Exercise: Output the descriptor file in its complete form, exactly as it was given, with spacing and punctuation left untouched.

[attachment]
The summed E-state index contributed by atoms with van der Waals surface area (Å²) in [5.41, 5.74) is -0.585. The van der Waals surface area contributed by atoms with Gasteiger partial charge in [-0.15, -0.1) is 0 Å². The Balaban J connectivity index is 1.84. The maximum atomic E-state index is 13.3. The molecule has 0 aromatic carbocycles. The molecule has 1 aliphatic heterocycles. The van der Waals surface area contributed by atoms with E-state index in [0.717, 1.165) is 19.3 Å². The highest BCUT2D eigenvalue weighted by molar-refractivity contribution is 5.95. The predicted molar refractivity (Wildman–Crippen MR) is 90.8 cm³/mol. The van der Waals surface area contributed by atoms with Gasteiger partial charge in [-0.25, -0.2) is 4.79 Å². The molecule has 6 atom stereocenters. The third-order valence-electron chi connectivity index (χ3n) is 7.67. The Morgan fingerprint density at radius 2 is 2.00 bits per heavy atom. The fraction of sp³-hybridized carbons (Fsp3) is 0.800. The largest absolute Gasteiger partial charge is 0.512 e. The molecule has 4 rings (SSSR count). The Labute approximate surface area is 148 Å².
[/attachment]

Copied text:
The summed E-state index contributed by atoms with van der Waals surface area (Å²) in [5.41, 5.74) is -0.585. The van der Waals surface area contributed by atoms with Gasteiger partial charge in [-0.15, -0.1) is 0 Å². The Balaban J connectivity index is 1.84. The maximum atomic E-state index is 13.3. The molecule has 0 aromatic carbocycles. The molecule has 1 aliphatic heterocycles. The van der Waals surface area contributed by atoms with E-state index in [0.717, 1.165) is 19.3 Å². The highest BCUT2D eigenvalue weighted by molar-refractivity contribution is 5.95. The predicted molar refractivity (Wildman–Crippen MR) is 90.8 cm³/mol. The van der Waals surface area contributed by atoms with Gasteiger partial charge in [-0.25, -0.2) is 4.79 Å². The molecule has 6 atom stereocenters. The third-order valence-electron chi connectivity index (χ3n) is 7.67. The Morgan fingerprint density at radius 2 is 2.00 bits per heavy atom. The fraction of sp³-hybridized carbons (Fsp3) is 0.800. The largest absolute Gasteiger partial charge is 0.512 e. The molecule has 4 rings (SSSR count). The Labute approximate surface area is 148 Å².